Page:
@afre It’s too complicated a subject to discuss on a forum. It’s also a difficult subject to get to the bottom of. Mainly because the general view of aRGB is that it’s bigger so must be better. The visual spectrum gamuts are shown against is also misleading. We really don’t want to see intense levels of all of it. Pointer’s gamut is a much better view of what we need to see and nothing currently covers it.
I did mention a clue as to what it’s all about really. Bigger colour steps and more saturated colours meant to be viewed via reflected light via a printed photo. That is less efficient than a monitor - net effect colours are more subdued and contrast reduced hence the bigger steps etc. People still push things to get round that when it’s printed from aRGB. Some go prophoto and buy a printer with a larger than normal gamut to make it worth while. That takes saturation out of the aRGB gamut.
Generally I don’t bother getting into this subject. There is a rudish expression that goes something like urinating into the wind. That sums it up because there is plenty of info on the fact that the gamut is bigger but virtually zero spelling out why, what it’s intended for and the implications.
Many monitors will calibrate to cover most of sRGB. All of the ones I have owned since I did more photo work have been up in the high 90%'s. Dell is a good bet but many will do it at all sorts of prices. It’s also wise to go for one with an IPS panel. The main problem is the need for a colorimeter. I started with used one. The risk there is that the filters will be aged but it’s still likely to do a better job than can be done by eye. I now use a colormunki. Nothing special. Software to drive them isn’t a problem. DisplayCal will drive the majority of them. It’s a pro package and can even be used beneficially with spectrometer types that cost £1000’s and even more with similar software.That means that a calibration takes longer and using it effectively isn’t just click a button and done.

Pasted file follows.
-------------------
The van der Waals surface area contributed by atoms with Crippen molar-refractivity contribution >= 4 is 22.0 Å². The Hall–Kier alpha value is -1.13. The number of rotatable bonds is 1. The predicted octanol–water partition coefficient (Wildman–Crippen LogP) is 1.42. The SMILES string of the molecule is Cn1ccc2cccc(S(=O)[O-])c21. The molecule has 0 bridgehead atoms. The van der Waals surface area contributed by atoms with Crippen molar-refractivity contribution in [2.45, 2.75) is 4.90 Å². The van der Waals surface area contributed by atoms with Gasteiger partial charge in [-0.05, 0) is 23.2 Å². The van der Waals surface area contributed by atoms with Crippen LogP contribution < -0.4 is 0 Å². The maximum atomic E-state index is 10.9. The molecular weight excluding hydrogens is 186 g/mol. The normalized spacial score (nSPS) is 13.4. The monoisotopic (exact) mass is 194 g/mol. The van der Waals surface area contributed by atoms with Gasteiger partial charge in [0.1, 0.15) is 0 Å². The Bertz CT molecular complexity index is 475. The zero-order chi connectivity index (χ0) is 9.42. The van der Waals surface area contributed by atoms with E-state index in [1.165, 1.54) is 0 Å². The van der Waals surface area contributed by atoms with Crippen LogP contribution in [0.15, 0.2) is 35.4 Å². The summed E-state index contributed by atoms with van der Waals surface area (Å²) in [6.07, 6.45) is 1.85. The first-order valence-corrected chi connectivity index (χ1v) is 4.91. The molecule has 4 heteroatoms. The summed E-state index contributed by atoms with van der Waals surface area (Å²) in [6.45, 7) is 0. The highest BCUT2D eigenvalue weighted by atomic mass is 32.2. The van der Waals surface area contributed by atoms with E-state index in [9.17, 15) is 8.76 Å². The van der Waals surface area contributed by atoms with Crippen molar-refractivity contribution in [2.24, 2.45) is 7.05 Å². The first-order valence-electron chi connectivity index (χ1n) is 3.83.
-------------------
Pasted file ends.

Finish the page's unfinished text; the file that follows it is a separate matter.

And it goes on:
There is a monitor review site that I find useful but like many funding is a problem so the coverage isn’t complete.
This time I have bought one that he hasn’t reviewed. I also did a Belinea years ago when LCD panels really did have problems. It was a TFT. Much better than what preceded it. It was a lot better when it was calibrated and gave well into the 90’s coverage. When I view shots adjusted on that now I’ll probably see over sharpening. Colours no problem and maybe more punch than I would usually give them. Here’s a really bad example
I don’t think it’s possible to buy a monitor these days that wouldn’t show so much over sharpening providing it’s set up reasonably well. Coverage of that one from memory was very low. I thought it was ok and had been using it for years.
If some one wants 100% exact sRGB coverage I’d guess they would need to buy a hardware calibrated monitor. Say the Dell at >£1000 or a similar NEC, Eizo etc. Really colour temperature, brightness and no serious colour errors are more important than coverage and the odd few % loss on that doesn’t really matter. Often the loss will only be some fraction of 1% or a little more after calibration anyway.
Should mention that I post some junk on flickr. I even take 2 shots at times in case I run out of dynamic range and these may finish up on there.